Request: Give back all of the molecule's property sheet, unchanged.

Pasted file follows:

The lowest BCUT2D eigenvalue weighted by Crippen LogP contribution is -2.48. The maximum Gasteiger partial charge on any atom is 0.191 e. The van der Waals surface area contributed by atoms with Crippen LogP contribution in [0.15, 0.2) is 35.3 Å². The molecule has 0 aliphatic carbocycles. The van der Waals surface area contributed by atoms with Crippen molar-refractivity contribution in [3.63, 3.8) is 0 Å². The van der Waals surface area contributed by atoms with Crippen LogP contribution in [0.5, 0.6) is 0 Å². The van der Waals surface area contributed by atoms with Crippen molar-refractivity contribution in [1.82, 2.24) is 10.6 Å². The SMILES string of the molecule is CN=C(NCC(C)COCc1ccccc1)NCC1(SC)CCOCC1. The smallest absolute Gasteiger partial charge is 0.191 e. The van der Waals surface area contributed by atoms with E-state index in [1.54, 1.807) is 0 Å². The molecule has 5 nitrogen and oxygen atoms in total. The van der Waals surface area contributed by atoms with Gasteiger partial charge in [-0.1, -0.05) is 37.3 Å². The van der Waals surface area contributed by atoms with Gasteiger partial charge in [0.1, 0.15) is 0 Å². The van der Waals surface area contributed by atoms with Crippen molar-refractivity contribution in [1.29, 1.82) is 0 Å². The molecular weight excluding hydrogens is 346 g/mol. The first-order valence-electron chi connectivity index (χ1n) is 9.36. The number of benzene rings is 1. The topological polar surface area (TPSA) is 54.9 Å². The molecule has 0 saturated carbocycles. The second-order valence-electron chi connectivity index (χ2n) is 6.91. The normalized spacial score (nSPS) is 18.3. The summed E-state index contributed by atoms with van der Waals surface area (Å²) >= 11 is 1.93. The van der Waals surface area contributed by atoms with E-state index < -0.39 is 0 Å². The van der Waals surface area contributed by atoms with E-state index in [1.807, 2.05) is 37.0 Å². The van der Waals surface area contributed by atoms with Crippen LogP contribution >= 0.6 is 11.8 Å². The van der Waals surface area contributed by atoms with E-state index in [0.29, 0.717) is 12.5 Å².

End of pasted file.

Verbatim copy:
The lowest BCUT2D eigenvalue weighted by Crippen LogP contribution is -2.48. The maximum Gasteiger partial charge on any atom is 0.191 e. The van der Waals surface area contributed by atoms with Crippen LogP contribution in [0.15, 0.2) is 35.3 Å². The molecule has 0 aliphatic carbocycles. The van der Waals surface area contributed by atoms with Crippen molar-refractivity contribution in [3.63, 3.8) is 0 Å². The van der Waals surface area contributed by atoms with Crippen LogP contribution in [0.5, 0.6) is 0 Å². The van der Waals surface area contributed by atoms with Crippen molar-refractivity contribution in [1.82, 2.24) is 10.6 Å². The SMILES string of the molecule is CN=C(NCC(C)COCc1ccccc1)NCC1(SC)CCOCC1. The smallest absolute Gasteiger partial charge is 0.191 e. The van der Waals surface area contributed by atoms with E-state index in [1.54, 1.807) is 0 Å². The molecule has 5 nitrogen and oxygen atoms in total. The van der Waals surface area contributed by atoms with Gasteiger partial charge in [-0.1, -0.05) is 37.3 Å². The van der Waals surface area contributed by atoms with Gasteiger partial charge in [0.1, 0.15) is 0 Å². The van der Waals surface area contributed by atoms with Crippen molar-refractivity contribution in [1.29, 1.82) is 0 Å². The molecular weight excluding hydrogens is 346 g/mol. The first-order valence-electron chi connectivity index (χ1n) is 9.36. The number of benzene rings is 1. The topological polar surface area (TPSA) is 54.9 Å². The molecule has 0 saturated carbocycles. The second-order valence-electron chi connectivity index (χ2n) is 6.91. The normalized spacial score (nSPS) is 18.3. The summed E-state index contributed by atoms with van der Waals surface area (Å²) >= 11 is 1.93. The van der Waals surface area contributed by atoms with E-state index < -0.39 is 0 Å². The van der Waals surface area contributed by atoms with E-state index in [1.807, 2.05) is 37.0 Å². The van der Waals surface area contributed by atoms with Crippen LogP contribution >= 0.6 is 11.8 Å². The van der Waals surface area contributed by atoms with E-state index in [0.29, 0.717) is 12.5 Å².